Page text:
What they’re saying about the Bucs signing Ndamukong Suh

Suh reportedly wanted to play under defensive coordinator Todd Bowles and return to the state-tax free state of Florida.
Former Rams defensive tackle Ndamukong Suh, played well for Los Angeles in the postseason. Now the Bucs hope he'll shine in the regular season. [AP Photo/Gregory Payan]
Former Rams defensive tackle Ndamukong Suh, played well for Los Angeles in the postseason. Now the Bucs hope he'll shine in the regular season. [AP Photo/Gregory Payan]
Published May 21, 2019|Updated May 21, 2019

TAMPA ― When Bucs coach Bruce Arians deflected a question about Gerald McCoy Tuesday by saying the team has already moved on, he wasn’t kidding.

In less time than it took to take McCoy’s nameplate off his locker, the Bucs were nearing a deal with his replacement, closing in on a one-year agreement with Ndamukong Suh, according to an ESPN report. Terms of the deal haven’t been disclosed.

The move essentially swaps McCoy, the No. 3 overall pick in the 2010 draft, for Suh, the second overall pick in the same draft. A free agent who made $14 million last season playing for a vaunted Rams defense that went to the Super Bowl, Suh’s deal is expected to be significantly less, allowing the Bucs to come out saving money after freeing themselves of McCoy’s $13 million.

ESPN’s Adam Schefter, who first reported the news, offered some reasons why Suh chose to sign with the Bucs.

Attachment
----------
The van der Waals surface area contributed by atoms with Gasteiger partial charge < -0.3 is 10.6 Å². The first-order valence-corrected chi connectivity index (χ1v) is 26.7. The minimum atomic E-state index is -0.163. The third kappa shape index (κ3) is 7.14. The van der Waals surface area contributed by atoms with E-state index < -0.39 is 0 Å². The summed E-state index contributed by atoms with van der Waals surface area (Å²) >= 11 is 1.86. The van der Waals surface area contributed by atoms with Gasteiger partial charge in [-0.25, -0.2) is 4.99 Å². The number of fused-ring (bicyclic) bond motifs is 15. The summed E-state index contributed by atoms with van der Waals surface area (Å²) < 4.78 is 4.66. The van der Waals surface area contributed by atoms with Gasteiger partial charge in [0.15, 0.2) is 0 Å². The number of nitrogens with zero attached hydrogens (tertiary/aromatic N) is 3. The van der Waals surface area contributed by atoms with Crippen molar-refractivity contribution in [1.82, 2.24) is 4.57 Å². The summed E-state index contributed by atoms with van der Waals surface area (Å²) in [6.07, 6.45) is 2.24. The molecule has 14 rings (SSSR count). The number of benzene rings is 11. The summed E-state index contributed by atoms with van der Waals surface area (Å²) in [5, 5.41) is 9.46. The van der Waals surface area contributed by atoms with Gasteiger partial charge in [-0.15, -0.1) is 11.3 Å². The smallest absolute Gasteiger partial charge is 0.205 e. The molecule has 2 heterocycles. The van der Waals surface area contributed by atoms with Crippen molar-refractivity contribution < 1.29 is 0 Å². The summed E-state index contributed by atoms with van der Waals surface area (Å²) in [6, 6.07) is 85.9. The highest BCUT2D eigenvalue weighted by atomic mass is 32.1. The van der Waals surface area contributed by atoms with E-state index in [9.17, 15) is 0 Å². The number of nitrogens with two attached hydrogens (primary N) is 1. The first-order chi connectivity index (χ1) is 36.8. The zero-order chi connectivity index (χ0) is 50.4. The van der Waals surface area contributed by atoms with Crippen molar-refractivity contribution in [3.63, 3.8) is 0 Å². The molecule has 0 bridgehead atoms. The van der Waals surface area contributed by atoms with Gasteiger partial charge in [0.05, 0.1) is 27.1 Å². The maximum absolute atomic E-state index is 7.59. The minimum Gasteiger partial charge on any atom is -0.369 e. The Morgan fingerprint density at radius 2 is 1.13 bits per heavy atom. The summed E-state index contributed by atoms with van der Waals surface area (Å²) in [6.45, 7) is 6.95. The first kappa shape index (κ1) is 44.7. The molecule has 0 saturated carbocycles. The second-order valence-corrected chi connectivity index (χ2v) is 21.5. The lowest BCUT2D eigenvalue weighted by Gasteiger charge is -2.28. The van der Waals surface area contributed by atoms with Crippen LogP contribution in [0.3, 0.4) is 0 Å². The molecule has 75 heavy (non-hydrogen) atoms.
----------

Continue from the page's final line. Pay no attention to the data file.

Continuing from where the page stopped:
Suh flourished last season with the Rams in Wade Phillips’ 3-4 defense, so he should adjust well to Bowles’ 3-4 scheme as returning players make the transition from the 4-3 front.

And there’s no question that no state tax is an added perk of working in Florida, especially when you’ve already made nearly $139 million in your career.

Bowles nearly landed Suh last year when he was head coach of the Jets, but an offer was rescinded, and Suh signed with the Rams and went to the Super Bowl.

When it comes to production, Suh has recorded four straight seasons of 80-plus Pro Football Focus season grades after posting just one 80-plus season in his first five years in the league. Last season, he posted a 82.6 grade, which is the second-highest of his career, though he had to be helped by playing for a Rams defense that was one of the leagues best and playing beside Aaron Donald, who is arguably the NFL’s best defensive lineman. He won’t have those luxuries in Tampa Bay.

NFL Network’s Steve Wyche notes that Bowles has has success with interior linemen in his defensive systems, most recently Leonard Williams with the Jets. Williams saw success lining up on the inside and the outside, and Suh could do that too in the Bucs’ 3-4 front, offering the flexibility that it’s clear Arians and Bowles are looking for.

There should be some concern that while Suh was the Rams’ best defensive player in the postseason, he didn’t show the same consistency during the regular season, but that the Bucs “could be getting a good player at a good price that is a scheme fit.”

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NFL Network reporter James Palmer broke down some comparison numbers between Suh and McCoy.

Contact Eduardo A. Encina at Follow @EddieInTheYard.